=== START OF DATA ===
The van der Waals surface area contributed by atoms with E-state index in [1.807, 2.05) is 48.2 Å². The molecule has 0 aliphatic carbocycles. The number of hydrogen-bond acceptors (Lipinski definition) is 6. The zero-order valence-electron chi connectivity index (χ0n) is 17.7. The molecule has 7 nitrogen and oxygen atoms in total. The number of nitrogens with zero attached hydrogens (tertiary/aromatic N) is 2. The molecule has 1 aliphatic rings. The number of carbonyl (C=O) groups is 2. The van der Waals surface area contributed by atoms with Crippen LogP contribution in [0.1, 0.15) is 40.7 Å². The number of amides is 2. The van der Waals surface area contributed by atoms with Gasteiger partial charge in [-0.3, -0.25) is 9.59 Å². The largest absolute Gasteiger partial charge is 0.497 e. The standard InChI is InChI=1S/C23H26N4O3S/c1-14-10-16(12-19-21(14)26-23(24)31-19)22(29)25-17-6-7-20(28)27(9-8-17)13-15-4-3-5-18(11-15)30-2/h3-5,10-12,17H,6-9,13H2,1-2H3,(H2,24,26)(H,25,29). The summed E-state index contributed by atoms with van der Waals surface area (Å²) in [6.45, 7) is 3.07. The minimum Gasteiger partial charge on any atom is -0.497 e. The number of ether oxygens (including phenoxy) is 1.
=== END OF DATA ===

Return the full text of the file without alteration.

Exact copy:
The van der Waals surface area contributed by atoms with E-state index in [1.807, 2.05) is 48.2 Å². The molecule has 0 aliphatic carbocycles. The number of hydrogen-bond acceptors (Lipinski definition) is 6. The zero-order valence-electron chi connectivity index (χ0n) is 17.7. The molecule has 7 nitrogen and oxygen atoms in total. The number of nitrogens with zero attached hydrogens (tertiary/aromatic N) is 2. The molecule has 1 aliphatic rings. The number of carbonyl (C=O) groups is 2. The van der Waals surface area contributed by atoms with Crippen LogP contribution in [0.1, 0.15) is 40.7 Å². The number of amides is 2. The van der Waals surface area contributed by atoms with Gasteiger partial charge in [-0.3, -0.25) is 9.59 Å². The largest absolute Gasteiger partial charge is 0.497 e. The standard InChI is InChI=1S/C23H26N4O3S/c1-14-10-16(12-19-21(14)26-23(24)31-19)22(29)25-17-6-7-20(28)27(9-8-17)13-15-4-3-5-18(11-15)30-2/h3-5,10-12,17H,6-9,13H2,1-2H3,(H2,24,26)(H,25,29). The summed E-state index contributed by atoms with van der Waals surface area (Å²) in [6.45, 7) is 3.07. The minimum Gasteiger partial charge on any atom is -0.497 e. The number of ether oxygens (including phenoxy) is 1.